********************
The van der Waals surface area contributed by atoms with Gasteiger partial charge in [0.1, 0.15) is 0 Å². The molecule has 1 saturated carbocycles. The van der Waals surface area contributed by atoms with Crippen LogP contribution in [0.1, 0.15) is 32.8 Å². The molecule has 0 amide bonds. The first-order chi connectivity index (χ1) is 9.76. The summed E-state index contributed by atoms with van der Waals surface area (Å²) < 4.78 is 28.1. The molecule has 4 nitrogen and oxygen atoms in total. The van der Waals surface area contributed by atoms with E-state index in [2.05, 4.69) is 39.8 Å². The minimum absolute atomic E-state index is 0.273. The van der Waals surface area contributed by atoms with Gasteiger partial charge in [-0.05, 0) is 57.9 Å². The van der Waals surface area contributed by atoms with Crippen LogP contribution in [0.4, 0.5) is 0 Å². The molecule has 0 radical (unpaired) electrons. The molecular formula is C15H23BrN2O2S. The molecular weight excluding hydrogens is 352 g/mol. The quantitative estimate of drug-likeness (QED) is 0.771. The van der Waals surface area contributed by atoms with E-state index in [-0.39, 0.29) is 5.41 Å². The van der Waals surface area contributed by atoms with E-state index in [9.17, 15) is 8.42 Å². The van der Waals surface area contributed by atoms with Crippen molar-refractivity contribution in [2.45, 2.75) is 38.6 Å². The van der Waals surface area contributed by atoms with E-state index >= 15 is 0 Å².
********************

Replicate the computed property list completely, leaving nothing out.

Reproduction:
The van der Waals surface area contributed by atoms with Gasteiger partial charge in [0.1, 0.15) is 0 Å². The molecule has 1 saturated carbocycles. The van der Waals surface area contributed by atoms with Crippen LogP contribution in [0.1, 0.15) is 32.8 Å². The molecule has 0 amide bonds. The first-order chi connectivity index (χ1) is 9.76. The summed E-state index contributed by atoms with van der Waals surface area (Å²) < 4.78 is 28.1. The molecule has 4 nitrogen and oxygen atoms in total. The van der Waals surface area contributed by atoms with E-state index in [2.05, 4.69) is 39.8 Å². The minimum absolute atomic E-state index is 0.273. The van der Waals surface area contributed by atoms with Gasteiger partial charge in [-0.05, 0) is 57.9 Å². The van der Waals surface area contributed by atoms with Crippen LogP contribution in [0.4, 0.5) is 0 Å². The molecule has 0 radical (unpaired) electrons. The molecular formula is C15H23BrN2O2S. The molecular weight excluding hydrogens is 352 g/mol. The quantitative estimate of drug-likeness (QED) is 0.771. The van der Waals surface area contributed by atoms with E-state index in [-0.39, 0.29) is 5.41 Å². The van der Waals surface area contributed by atoms with E-state index in [9.17, 15) is 8.42 Å². The van der Waals surface area contributed by atoms with Crippen molar-refractivity contribution in [2.45, 2.75) is 38.6 Å². The van der Waals surface area contributed by atoms with E-state index >= 15 is 0 Å².